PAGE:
It seems that spring has sprung around here. The first California poppy bloom let me know that our orange carpet would soon be arriving.
They look soft and delicate. But these little suckers withstand miserable heat (up to 115 degrees F.), freezing cold (yes, it freezes in California!), and capricious winds. All they need is a little bit of water and they thrive and spread.
Those pictures are from last year. The crop this year looks to be twice that size.
Poppies spread easily. The seeds are light and the wind will carry them so poppies emerge in strange places.
Now, to me, poppies and iris go together. Short bright orange against taller green that has magnificent splashes of blues, yellows, whites, and reds.
I love iris. But unlike poppies, they need a little TLC.
They need to be in an area that drains well. They do not like soggy soil. They need sunlight for most of the day. They do not like a lot of shade. They need winter cold. They need to be thinned every year.
The latter chore can be backbreaking as you carefully dig them up and separate the babies from the parent. Then you remix the soil. Then you trim the leaves and cull the plants. Then you get to replant them.
I didn’t do that this year.
I started to. I really did. But then I kept saying, “I’ll do that tomorrow”. It was like dusting to me. It has to be done but not today.
The spouse comes in the front door and says, “I think there is something wrong with the iris.”
Uh-Oh. The iris were so packed together that the air was not circulating and those poor little iris got a virus. Or a mold. Or some kind of yuck.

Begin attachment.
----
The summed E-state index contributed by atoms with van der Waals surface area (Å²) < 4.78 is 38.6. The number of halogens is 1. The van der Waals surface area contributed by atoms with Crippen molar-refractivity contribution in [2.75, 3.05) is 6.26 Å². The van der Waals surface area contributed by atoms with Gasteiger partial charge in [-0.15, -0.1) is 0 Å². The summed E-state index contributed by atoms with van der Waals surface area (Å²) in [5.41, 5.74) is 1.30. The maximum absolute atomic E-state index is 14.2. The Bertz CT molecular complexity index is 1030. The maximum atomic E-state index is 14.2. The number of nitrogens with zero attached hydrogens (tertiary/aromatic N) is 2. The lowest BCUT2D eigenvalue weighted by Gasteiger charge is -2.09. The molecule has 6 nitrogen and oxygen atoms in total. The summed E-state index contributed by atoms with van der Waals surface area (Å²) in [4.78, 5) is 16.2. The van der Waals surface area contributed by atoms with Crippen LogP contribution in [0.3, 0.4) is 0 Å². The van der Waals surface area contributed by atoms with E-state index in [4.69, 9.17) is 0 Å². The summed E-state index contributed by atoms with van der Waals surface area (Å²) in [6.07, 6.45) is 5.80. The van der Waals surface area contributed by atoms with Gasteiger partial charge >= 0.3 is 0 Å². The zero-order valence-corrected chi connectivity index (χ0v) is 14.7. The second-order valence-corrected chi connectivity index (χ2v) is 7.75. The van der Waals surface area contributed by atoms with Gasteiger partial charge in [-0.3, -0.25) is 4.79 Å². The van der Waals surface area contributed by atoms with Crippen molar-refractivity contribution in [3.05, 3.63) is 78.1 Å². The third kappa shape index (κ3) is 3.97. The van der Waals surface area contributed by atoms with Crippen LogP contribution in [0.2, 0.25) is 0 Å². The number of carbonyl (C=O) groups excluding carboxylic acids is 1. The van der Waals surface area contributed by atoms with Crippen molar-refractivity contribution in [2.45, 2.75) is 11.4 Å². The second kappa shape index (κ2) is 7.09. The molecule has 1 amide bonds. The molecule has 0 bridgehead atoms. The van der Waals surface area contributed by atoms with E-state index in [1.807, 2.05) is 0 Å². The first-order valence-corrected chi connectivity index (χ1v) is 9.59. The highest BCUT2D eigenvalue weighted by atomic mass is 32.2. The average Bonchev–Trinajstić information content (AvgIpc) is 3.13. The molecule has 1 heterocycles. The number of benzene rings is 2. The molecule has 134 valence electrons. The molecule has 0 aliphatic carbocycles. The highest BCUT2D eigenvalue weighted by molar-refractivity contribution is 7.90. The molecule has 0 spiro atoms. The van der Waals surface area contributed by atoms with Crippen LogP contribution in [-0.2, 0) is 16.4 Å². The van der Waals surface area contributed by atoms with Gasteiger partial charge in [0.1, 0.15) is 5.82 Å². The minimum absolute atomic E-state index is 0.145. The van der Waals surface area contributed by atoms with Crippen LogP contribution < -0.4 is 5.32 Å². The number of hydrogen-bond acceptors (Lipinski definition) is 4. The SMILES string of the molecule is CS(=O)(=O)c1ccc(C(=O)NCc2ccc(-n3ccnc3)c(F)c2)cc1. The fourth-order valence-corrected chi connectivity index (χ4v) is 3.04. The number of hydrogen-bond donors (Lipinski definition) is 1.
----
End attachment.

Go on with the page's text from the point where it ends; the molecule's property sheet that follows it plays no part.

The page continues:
I grabbed a shovel (and some gloves) and began digging.
They had grown so much from 2 years of almost decent rain that the roots were more than a foot down. Each plant had grown into the next.
Worst of all, the corms had sunk into the soil and were getting no sunlight. Many, because of the rain and the lack of drainage were moldy.
I killed them. I confess. It was my fault.
Legally speaking, it wasn’t murder. It wasn’t intentional. It was reckless disregard.
It was manslaughter.
As they lay on the pathway, getting sun and relieved of the pressure of surrounding neighbors, I had a touch of hope.
I could replant them in a better spot! I could give them more sun! I could monitor their living conditions!
I could REVIVE them.
CPR for iris.
They won’t bloom this year. They have trauma to overcome.
But next year.
(In legal terms, this reduces my culpability to iris neglect. The sentence for which is community service in the iris community)